NASDA Sets Its Federal Policy Focus For 2022 With Added Emphasis On The Food And Production Supply Chain

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Source: NASDA news release

NASDA members, the state commissioners, secretaries and directors of agriculture, hand-selected nine issues to serve as the organization’s primary policy focus for 2022. They include the 2023 Farm Bill, animal health, climate resiliency, food safety, the food and production supply chain, infrastructure, international trade, workforce development and defining “waters of the United States.”

“These issues were chosen for NASDA’s 2022 focus, as these are the areas state departments of agriculture are uniquely positioned to lead impact and direct policymaking solutions. Most importantly, our members see these issues as priorities we must address to best serve the farmers, ranchers and communities in their states.” NASDA CEO Ted McKinney said.

Food supply chain issues, animal health, the 2023 Farm Bill and defining WOTUS are not new issues to NASDA, but the organization is giving heighted attention to these areas in 2022.

McKinney noted the particular importance of finding solutions to supply chain disruptions caused by the COVID-19 pandemic.

“Food supply chain disruptions compound challenges the industry already faces, and undulating demand and market prices for food and materials have created difficulties for farmers, ranchers, food processors and consumers alike. NASDA members will continue to use their unique influence across all areas of the food system to advocate for policies and forge partnerships that meet the current and local food supply needs of their states,” McKinney said.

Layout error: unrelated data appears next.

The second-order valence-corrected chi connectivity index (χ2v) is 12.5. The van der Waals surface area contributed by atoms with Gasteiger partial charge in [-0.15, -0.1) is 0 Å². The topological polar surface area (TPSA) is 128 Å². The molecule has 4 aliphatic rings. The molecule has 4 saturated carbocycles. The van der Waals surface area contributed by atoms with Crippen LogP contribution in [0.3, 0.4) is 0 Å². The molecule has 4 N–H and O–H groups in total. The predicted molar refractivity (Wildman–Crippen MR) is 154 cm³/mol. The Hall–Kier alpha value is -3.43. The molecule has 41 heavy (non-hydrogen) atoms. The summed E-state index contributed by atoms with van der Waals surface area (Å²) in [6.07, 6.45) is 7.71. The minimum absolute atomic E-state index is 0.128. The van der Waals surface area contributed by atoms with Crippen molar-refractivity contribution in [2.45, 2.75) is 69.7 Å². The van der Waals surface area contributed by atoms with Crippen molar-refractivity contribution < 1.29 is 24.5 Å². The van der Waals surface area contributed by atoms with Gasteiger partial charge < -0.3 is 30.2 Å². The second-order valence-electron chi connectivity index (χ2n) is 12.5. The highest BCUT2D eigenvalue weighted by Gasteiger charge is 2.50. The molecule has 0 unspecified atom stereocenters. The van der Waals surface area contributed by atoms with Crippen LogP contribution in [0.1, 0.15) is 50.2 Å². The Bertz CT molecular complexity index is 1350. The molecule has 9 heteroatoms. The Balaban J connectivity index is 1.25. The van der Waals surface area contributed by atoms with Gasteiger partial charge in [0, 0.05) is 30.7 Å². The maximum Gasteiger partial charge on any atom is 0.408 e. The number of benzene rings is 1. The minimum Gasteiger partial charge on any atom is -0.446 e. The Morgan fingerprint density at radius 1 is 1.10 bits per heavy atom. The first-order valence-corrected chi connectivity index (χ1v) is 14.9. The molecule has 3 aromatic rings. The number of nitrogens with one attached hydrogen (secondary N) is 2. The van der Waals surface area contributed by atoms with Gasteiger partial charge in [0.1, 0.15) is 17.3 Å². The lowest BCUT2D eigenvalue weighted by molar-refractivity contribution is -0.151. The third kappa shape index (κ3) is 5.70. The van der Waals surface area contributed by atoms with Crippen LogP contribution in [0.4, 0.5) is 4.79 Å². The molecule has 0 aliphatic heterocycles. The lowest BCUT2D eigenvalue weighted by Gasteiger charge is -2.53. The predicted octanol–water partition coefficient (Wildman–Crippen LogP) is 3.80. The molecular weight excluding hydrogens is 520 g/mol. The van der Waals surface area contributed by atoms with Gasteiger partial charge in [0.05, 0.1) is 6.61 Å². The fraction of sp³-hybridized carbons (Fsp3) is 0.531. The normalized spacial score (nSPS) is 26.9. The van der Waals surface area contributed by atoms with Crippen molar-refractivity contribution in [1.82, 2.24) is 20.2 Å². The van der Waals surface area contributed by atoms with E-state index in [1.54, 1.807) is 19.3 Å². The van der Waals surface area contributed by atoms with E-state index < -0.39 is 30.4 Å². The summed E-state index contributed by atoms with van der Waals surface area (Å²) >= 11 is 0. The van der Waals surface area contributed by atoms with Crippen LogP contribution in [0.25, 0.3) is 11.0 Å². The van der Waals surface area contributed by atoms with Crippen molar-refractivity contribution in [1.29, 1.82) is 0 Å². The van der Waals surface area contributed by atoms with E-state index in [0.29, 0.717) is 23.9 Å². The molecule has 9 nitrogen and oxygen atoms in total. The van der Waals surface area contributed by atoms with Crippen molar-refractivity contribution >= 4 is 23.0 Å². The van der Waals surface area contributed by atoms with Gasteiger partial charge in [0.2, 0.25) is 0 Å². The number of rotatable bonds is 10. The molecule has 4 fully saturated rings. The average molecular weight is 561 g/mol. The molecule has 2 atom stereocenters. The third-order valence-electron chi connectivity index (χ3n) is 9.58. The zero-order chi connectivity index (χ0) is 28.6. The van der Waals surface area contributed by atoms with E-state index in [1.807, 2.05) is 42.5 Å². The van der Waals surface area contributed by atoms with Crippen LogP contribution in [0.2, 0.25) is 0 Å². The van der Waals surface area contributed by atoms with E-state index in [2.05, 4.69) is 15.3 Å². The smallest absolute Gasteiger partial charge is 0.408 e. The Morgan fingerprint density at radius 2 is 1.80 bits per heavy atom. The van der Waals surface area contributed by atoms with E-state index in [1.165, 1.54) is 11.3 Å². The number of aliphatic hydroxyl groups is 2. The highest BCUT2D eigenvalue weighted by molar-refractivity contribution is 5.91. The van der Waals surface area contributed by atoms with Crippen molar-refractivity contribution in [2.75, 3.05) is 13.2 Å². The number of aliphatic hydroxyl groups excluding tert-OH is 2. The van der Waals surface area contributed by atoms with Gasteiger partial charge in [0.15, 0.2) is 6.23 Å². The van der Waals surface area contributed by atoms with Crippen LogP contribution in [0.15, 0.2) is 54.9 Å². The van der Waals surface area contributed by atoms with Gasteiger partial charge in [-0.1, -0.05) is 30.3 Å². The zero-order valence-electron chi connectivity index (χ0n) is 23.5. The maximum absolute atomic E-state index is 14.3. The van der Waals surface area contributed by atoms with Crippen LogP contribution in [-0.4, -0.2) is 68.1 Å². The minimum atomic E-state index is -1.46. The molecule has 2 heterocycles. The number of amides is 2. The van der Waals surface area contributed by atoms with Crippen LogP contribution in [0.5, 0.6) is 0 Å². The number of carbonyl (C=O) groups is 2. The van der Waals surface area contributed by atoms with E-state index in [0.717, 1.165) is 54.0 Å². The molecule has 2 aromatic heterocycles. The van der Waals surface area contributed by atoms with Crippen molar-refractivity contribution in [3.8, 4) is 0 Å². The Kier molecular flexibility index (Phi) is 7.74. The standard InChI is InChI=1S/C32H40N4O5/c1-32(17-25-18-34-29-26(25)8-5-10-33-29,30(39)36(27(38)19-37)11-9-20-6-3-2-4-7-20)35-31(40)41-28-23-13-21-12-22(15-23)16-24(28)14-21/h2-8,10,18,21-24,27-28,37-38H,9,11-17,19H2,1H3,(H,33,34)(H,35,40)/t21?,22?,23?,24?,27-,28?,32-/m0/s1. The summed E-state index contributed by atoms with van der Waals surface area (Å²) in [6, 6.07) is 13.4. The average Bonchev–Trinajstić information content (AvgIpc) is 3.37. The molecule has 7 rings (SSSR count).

COVID-19 also spotlights the importance of a protecting animal health. State departments of agriculture regulate and oversee animal health programs in the states, while also serving as the first line of defense against animal disease outbreaks.

“An outbreak of a foreign animal disease, like African Swine Fever, could cripple the entire agricultural sector with long-lasting ramifications for the economic viability of U.S. livestock production,” McKinney said. “NASDA is committed to working with intergovernmental agencies and industry stakeholders to foster a collaborative, One Health approach to protecting the health of animals, people and the environment.”

Carrying over priorities from 2021, NASDA will continue to support the creation of new free trade agreements, the expansion of broadband access and voluntary and incentive-based climate smart agricultural programs. NASDA will continue to seek full funding to implement the Food Safety Modernization Act while working with the U.S. Food and Drug Administration and states to effectively implement FSMA. NASDA also remains steadfast in its belief that by investing in people and workforce development systems, the industry can make the path to agriculture employment straightforward for our producers and a promising choice for workers.

NASDA will announce its policy priorities specific to the 2023 Farm Bill in the coming weeks.

Read more about NASDA’s policy work at NASDA.org/policy and join NASDA for live discussions on all its policy priorities at the NASDA Winter Policy Conference this February.